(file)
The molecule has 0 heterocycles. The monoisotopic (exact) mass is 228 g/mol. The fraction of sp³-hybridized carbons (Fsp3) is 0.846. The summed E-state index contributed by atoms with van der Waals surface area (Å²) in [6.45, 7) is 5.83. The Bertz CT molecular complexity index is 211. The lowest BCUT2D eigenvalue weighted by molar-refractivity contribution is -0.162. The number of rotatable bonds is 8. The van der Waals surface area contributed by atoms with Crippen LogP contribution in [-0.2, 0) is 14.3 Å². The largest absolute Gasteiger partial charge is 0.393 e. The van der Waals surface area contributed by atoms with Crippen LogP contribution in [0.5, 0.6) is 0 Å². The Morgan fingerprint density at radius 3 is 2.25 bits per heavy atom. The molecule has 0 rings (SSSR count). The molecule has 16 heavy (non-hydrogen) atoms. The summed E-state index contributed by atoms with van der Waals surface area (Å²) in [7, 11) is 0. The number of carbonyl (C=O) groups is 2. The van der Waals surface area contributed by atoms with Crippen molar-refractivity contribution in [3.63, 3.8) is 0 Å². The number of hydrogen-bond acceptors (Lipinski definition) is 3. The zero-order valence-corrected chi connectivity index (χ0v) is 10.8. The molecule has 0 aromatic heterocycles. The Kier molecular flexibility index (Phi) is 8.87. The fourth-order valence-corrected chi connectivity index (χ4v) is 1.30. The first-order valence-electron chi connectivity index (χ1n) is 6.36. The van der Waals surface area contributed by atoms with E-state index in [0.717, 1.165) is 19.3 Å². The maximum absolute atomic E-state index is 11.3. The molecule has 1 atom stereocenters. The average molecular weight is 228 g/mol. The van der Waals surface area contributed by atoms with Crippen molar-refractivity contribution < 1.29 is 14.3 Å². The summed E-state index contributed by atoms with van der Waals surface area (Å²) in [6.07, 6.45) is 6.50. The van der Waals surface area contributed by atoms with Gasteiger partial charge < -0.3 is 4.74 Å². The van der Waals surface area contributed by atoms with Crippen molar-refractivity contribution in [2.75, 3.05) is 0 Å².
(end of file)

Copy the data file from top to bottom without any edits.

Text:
The molecule has 0 heterocycles. The monoisotopic (exact) mass is 228 g/mol. The fraction of sp³-hybridized carbons (Fsp3) is 0.846. The summed E-state index contributed by atoms with van der Waals surface area (Å²) in [6.45, 7) is 5.83. The Bertz CT molecular complexity index is 211. The lowest BCUT2D eigenvalue weighted by molar-refractivity contribution is -0.162. The number of rotatable bonds is 8. The van der Waals surface area contributed by atoms with Crippen LogP contribution in [-0.2, 0) is 14.3 Å². The largest absolute Gasteiger partial charge is 0.393 e. The van der Waals surface area contributed by atoms with Crippen LogP contribution in [0.5, 0.6) is 0 Å². The Morgan fingerprint density at radius 3 is 2.25 bits per heavy atom. The molecule has 0 rings (SSSR count). The molecule has 16 heavy (non-hydrogen) atoms. The summed E-state index contributed by atoms with van der Waals surface area (Å²) in [7, 11) is 0. The number of carbonyl (C=O) groups is 2. The van der Waals surface area contributed by atoms with Crippen molar-refractivity contribution in [3.63, 3.8) is 0 Å². The number of hydrogen-bond acceptors (Lipinski definition) is 3. The zero-order valence-corrected chi connectivity index (χ0v) is 10.8. The molecule has 0 aromatic heterocycles. The Kier molecular flexibility index (Phi) is 8.87. The fourth-order valence-corrected chi connectivity index (χ4v) is 1.30. The first-order valence-electron chi connectivity index (χ1n) is 6.36. The van der Waals surface area contributed by atoms with E-state index in [0.717, 1.165) is 19.3 Å². The maximum absolute atomic E-state index is 11.3. The molecule has 1 atom stereocenters. The average molecular weight is 228 g/mol. The van der Waals surface area contributed by atoms with Crippen molar-refractivity contribution < 1.29 is 14.3 Å². The summed E-state index contributed by atoms with van der Waals surface area (Å²) in [6.07, 6.45) is 6.50. The van der Waals surface area contributed by atoms with Gasteiger partial charge < -0.3 is 4.74 Å². The van der Waals surface area contributed by atoms with Crippen molar-refractivity contribution in [2.75, 3.05) is 0 Å².